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Guys, don't panic - Swing is here to stay

Posted by fabriziogiudici on November 6, 2008 at 5:20 PM PST

The announce of Sun stopping funding of SwingX is spreading some irrational fears. I'm in the worst moment to blog about that, but I'd like to put some things clear immediately (for this reason I'm not commenting on Kirill's blog - sorry Kirill, I hope this doesn't sound rude, but I don't have the time to follow discussions and answer to others - let's hope for the weekend).

  1. We know that Sun is not in good shape from the financial point of view and there's the planetary financial storm. Unfortunately, and this is sad, this implies that the corporate has to cut fundings in many places
  2. Sun stopped funding SwingX, not Swing. SwingX is however an open source project and if people like it, should just keep on supporting it. Pardon my frankness: Sun for sure makes a lot of communication errors, it must improve the interface with the community, but too many people saw Java opensourcing as a "Santa Claus moment": Sun speding lot of money and delivering free software to people. It's not the way opensource works. If you like SwingX and use it, and if it's strategic to you, consider funding the developers, Jeanette and the others. It's the way opensource works: let's not forget that it's still a market thing.
  3. The recurrent point that Sun pays too much attention to backward compatibility (and Kirill himself points out this) should make it clear that nobody is thinking about withdrawing Swing from the core of Java. Consider also that NetBeans, which is one of the products where Sun most invested in the recent two years, is completely based on Swing.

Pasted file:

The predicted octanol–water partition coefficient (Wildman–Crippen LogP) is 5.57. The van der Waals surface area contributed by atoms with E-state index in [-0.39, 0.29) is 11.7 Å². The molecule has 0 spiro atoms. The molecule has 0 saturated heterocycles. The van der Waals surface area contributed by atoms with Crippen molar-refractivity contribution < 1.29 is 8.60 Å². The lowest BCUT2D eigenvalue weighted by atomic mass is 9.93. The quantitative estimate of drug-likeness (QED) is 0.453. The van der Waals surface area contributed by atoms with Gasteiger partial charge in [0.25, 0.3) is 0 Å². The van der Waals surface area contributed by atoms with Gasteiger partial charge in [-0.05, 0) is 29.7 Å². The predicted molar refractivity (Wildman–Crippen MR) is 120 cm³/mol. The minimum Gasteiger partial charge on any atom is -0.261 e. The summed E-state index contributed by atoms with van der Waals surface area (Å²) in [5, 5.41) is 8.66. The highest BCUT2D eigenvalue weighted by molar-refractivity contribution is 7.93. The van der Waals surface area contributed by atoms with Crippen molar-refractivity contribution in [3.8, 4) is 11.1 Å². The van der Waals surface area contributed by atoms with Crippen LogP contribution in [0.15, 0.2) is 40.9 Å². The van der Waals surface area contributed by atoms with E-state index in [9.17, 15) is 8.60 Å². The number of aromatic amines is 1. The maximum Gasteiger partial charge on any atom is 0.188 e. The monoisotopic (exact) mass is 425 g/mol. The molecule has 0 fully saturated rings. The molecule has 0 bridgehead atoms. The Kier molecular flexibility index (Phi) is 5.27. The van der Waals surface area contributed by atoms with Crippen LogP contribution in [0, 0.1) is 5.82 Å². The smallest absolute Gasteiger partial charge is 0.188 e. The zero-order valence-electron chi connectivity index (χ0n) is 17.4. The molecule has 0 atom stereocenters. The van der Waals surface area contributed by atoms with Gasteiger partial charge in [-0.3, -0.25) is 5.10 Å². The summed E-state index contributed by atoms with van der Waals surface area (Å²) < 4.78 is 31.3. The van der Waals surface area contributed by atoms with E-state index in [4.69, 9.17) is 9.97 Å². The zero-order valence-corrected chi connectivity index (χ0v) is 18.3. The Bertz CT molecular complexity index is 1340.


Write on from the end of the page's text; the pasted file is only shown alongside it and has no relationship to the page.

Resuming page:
4. Sun is clearly focusing most of the remaining resources on JavaFX. You might like it or not, but it seems natural: they have bet on it and the project can't fail, or Sun would lose the face. JavaFX is in delay, but it's going on. The core libraries are still part of Java2D, which is the Swing container. Java 6U10 delivered many new features for Swing, including Nimbus. (edited to add) This means that we have new features for Swing, even though they are delivered for JavaFX.

So, please don't panic. Swing is here and will stay. SwingX is here and will stay if people support it. It's the open source thing, baby.


RIA will be everywhere and thus Swing might not be the framework of the future. Still swing has many good sides in it. In my opinion - combination of swing-like development model with Ajax as a (hidden) rendering layer and ui-logic on the server-side is the best choice for many applications. In order to look what is possible with this model, see (Open Sourced) IT Mill Toolkit:

Many of java swing people are form my point of vue to focused (linked) on this API to understand more. -> Yes Swing is a bit difficult to program. I hava tried 2 days to use javaFx.And yes it is easier in many ways to build Guis. --> So many Swing people are today complaning in blog comments ... Oh yea ? From my point of vue those people should have complained for ages: Swing look and fell has not much changed since 2001... while Internet sites have had a dramatic improvment in the look and feel. And people complain today with javaFx ? But dam this javaFx will put back java on the client guies. Just do not complain now that Sun is doing something (update N). - From my point of Vue Sun with javaFx is making us java-swing-developper a toolbox to compet with Flash. Never again my Internet collegues (Flash, html, javascript) will smile at me with my java knowledg. What did they told me the other day: "people using Swing are ingeneers have vision impairness" (sorry for my poor English ). With javaFx I feel I can go back to the Web service development.

The truth is that Sun competes with MS. Sun had to offer more swing components and look and feels years ago. I do not understand that free platform when 90% companies had to buy JIVE components that are not very complex to do comparing to current 6000 job loss. With a good GUI support and 3D (OpenGL binding for Java not Java3D, do not invest the wheel) support Java could be competitor to Windows. M$ was understanding it much better then Sun. I like Java/POJO and JEE was a mistake. How could they make Java Server Faces a standard!